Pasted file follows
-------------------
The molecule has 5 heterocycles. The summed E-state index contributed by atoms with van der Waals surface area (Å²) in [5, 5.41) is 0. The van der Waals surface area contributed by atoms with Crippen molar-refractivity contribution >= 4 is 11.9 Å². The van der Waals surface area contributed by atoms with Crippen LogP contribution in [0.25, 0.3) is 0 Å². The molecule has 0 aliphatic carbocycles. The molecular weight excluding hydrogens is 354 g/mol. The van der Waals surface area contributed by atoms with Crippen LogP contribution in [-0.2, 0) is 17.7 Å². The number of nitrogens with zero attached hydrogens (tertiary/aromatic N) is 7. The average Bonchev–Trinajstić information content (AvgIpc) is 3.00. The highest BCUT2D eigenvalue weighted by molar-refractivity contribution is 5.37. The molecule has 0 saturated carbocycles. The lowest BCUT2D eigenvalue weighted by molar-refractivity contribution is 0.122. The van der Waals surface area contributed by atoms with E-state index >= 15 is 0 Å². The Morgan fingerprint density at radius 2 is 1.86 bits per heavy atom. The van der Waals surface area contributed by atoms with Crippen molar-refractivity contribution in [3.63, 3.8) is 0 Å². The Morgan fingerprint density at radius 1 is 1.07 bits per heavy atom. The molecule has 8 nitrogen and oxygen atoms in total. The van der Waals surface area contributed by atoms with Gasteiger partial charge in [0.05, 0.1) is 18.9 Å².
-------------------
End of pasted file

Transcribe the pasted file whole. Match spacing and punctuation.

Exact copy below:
The molecule has 5 heterocycles. The summed E-state index contributed by atoms with van der Waals surface area (Å²) in [5, 5.41) is 0. The van der Waals surface area contributed by atoms with Crippen molar-refractivity contribution >= 4 is 11.9 Å². The van der Waals surface area contributed by atoms with Crippen LogP contribution in [0.25, 0.3) is 0 Å². The molecule has 0 aliphatic carbocycles. The molecular weight excluding hydrogens is 354 g/mol. The van der Waals surface area contributed by atoms with Crippen LogP contribution in [-0.2, 0) is 17.7 Å². The number of nitrogens with zero attached hydrogens (tertiary/aromatic N) is 7. The average Bonchev–Trinajstić information content (AvgIpc) is 3.00. The highest BCUT2D eigenvalue weighted by molar-refractivity contribution is 5.37. The molecule has 0 saturated carbocycles. The lowest BCUT2D eigenvalue weighted by molar-refractivity contribution is 0.122. The van der Waals surface area contributed by atoms with E-state index >= 15 is 0 Å². The Morgan fingerprint density at radius 2 is 1.86 bits per heavy atom. The van der Waals surface area contributed by atoms with Crippen molar-refractivity contribution in [3.63, 3.8) is 0 Å². The Morgan fingerprint density at radius 1 is 1.07 bits per heavy atom. The molecule has 8 nitrogen and oxygen atoms in total. The van der Waals surface area contributed by atoms with Gasteiger partial charge in [0.05, 0.1) is 18.9 Å².